The Gathering

Cameron Welke University of Aberdeen, Scotland


October 6, 2017

How do you feel about traditions? Take a survey and you’ll likely get a whole assortment of opinions and emotions on the matter. Some feel that traditions are the bedrock of families and cultures, while others are more of the opinion that traditions are the vestigial limbs of history that must be severed at all cost and then burned if at all possible, and a whole host of intermediary beliefs exist between these two extremes. To what degree do we proactively examine our own personal, familial, and cultural traditions, and why do we hold on to the ones that we do? What dictates whether a tradition is still relevant, and how can we judge when a tradition may have become harmful? This should be an especially interesting question for my American readers in light of such recent issues as the removal of Confederate statues from public display and the continuing debate on gun control since particularly controversial traditions are inextricably linked with these questions. Is tradition in itself a reason to perpetuate behavior, and to what extent can tradition justifiably serve as an exclusionary rationalization for a particular viewpoint? This is not intended as a partisan statement, but rather as a call to continually question why we believe what we believe and to be able to honestly admit when an opinion is ultimately rooted in tradition rather than utility; but I digress.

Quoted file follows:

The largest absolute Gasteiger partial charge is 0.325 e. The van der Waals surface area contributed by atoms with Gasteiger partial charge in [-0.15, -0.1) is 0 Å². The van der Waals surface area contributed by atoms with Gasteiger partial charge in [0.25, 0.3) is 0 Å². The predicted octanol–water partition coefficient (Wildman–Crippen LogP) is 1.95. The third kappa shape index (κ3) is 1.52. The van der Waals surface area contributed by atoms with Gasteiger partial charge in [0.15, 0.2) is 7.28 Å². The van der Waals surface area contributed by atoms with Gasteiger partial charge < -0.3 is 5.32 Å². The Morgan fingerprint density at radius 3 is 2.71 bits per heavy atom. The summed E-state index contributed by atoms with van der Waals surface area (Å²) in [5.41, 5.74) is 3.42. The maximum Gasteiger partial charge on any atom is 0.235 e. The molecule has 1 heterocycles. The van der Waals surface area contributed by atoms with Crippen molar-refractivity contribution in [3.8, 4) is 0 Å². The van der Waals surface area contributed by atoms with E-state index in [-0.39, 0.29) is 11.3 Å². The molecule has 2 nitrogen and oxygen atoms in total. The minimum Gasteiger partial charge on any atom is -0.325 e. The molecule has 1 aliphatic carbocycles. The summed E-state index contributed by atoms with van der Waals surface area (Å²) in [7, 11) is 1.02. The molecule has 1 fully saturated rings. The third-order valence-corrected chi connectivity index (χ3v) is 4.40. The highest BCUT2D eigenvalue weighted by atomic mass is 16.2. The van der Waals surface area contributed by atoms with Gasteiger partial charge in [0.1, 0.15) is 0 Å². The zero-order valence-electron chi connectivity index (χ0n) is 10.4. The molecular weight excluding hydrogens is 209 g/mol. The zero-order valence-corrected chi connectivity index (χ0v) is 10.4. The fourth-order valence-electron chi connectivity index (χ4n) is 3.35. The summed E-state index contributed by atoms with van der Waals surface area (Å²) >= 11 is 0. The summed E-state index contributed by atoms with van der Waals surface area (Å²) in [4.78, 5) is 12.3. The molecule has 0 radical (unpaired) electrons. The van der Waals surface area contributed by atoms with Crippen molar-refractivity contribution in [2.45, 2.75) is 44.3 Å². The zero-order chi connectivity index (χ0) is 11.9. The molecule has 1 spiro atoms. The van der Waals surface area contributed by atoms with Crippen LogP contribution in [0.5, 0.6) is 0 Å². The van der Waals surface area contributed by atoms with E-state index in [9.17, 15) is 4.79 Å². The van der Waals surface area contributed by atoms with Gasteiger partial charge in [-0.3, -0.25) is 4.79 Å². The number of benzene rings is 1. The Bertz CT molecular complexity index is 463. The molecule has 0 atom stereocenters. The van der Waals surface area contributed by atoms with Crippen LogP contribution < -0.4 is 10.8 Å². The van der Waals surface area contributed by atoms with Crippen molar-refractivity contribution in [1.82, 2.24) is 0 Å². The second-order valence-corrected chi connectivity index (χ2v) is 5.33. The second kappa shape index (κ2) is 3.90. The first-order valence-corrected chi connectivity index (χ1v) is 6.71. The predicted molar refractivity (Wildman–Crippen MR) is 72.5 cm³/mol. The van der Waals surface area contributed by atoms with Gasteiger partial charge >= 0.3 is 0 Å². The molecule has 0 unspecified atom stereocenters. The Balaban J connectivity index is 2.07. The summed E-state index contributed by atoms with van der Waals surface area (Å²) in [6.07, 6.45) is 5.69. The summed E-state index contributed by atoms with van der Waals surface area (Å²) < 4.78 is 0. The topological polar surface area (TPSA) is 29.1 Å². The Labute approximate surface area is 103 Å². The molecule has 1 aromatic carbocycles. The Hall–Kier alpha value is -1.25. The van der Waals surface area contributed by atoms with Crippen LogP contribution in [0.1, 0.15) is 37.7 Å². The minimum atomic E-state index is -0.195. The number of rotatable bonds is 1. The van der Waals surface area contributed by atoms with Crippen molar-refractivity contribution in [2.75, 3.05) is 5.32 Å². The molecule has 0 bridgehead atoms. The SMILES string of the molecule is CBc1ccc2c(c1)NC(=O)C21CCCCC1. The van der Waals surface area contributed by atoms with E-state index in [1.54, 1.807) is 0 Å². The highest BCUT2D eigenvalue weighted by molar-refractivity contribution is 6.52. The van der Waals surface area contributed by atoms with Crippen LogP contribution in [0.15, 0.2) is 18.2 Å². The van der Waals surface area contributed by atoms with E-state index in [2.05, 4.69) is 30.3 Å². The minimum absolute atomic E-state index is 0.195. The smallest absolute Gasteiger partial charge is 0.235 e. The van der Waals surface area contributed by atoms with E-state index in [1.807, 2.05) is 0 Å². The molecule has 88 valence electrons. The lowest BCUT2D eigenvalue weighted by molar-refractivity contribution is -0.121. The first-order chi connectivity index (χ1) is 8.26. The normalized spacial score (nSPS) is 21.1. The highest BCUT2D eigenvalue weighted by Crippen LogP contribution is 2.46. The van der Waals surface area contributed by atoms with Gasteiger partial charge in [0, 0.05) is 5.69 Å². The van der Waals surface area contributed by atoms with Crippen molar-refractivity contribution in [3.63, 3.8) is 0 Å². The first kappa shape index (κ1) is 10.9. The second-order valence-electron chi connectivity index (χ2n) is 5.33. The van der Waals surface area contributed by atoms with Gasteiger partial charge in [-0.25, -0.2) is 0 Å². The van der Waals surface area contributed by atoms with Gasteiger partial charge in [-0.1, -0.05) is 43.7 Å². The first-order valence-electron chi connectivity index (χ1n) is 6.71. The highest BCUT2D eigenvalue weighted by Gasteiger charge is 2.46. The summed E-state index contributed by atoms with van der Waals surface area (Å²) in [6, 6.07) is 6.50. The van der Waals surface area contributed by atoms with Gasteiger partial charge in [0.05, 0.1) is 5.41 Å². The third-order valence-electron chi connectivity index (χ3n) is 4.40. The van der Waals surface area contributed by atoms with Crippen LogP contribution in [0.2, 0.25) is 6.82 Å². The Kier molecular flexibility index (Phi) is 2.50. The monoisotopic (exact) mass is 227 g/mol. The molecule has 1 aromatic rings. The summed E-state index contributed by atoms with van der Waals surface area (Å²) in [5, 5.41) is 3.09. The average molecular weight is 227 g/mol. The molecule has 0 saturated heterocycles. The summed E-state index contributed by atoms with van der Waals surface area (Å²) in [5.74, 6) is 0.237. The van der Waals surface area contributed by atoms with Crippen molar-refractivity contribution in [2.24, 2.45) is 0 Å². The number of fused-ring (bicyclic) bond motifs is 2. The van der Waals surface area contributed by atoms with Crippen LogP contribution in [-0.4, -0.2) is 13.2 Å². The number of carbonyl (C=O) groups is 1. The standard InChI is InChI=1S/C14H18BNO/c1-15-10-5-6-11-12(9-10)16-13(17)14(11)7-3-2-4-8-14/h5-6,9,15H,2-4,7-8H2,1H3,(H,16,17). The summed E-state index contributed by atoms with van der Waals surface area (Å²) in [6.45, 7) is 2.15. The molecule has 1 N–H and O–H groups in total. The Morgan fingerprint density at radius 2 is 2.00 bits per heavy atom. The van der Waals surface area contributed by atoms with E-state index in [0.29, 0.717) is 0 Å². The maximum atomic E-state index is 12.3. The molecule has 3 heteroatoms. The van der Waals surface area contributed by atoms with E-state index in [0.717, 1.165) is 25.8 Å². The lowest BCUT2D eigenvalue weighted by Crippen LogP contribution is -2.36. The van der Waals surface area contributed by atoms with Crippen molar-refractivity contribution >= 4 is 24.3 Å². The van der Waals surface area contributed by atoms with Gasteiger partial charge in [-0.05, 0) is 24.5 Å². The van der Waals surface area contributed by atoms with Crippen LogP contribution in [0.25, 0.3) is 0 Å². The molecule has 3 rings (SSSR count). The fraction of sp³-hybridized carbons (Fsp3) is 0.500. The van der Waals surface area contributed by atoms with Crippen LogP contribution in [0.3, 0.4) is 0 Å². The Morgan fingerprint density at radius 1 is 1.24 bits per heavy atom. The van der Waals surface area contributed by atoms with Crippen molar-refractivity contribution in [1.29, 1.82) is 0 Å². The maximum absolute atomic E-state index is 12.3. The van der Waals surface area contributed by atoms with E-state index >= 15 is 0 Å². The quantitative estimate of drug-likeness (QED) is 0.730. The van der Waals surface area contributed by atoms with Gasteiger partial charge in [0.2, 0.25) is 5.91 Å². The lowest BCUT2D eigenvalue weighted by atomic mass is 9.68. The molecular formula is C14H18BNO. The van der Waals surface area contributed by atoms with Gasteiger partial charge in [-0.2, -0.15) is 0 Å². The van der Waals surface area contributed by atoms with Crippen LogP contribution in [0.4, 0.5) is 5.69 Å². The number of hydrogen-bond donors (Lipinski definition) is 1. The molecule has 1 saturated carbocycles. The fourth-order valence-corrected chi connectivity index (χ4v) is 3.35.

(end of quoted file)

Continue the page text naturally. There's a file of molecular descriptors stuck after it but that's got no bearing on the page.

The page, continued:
If any of you are concerned that this is about to turn into a hyper-politicized diatribe about legislation, fear not, for that concern could not be further from the truth! Rather, I am thrilled to be spending some time discussing the most joyful and wholehearted Scottish cultural tradition that I have yet encountered: the cèilidh. Pronounced kay-lee, the word itself is derived from a Gaelic word meaning “visit” and is rooted in a tradition of story-telling. The oldest cèilidhs were literary gatherings where small communities would come together to tell stories and sing songs, both old and new, and steep themselves in the narratives and melodies that had formed and would continue to shape their culture for many years. This practice is not entirely lost today; literary cèilidhs persist in certain parts of the Gaelic world, while similar traditions can be seen across the globe from the ancient Kavya tradition in India all the way to the very dear Story House gatherings in modern-day Nashville (shout out to Austin Ban if he’s reading this). As time went on, though, the storytelling aspect of cèilidhs became eclipsed by the dancing that would also take place, and so the term now refers to an evening of group dancing, generally to traditional Scottish music. Cèilidhs are common during times of celebration and so are most often found at large gatherings such as weddings and birthday parties, although schools, universities, and community centers also host them with relative frequency.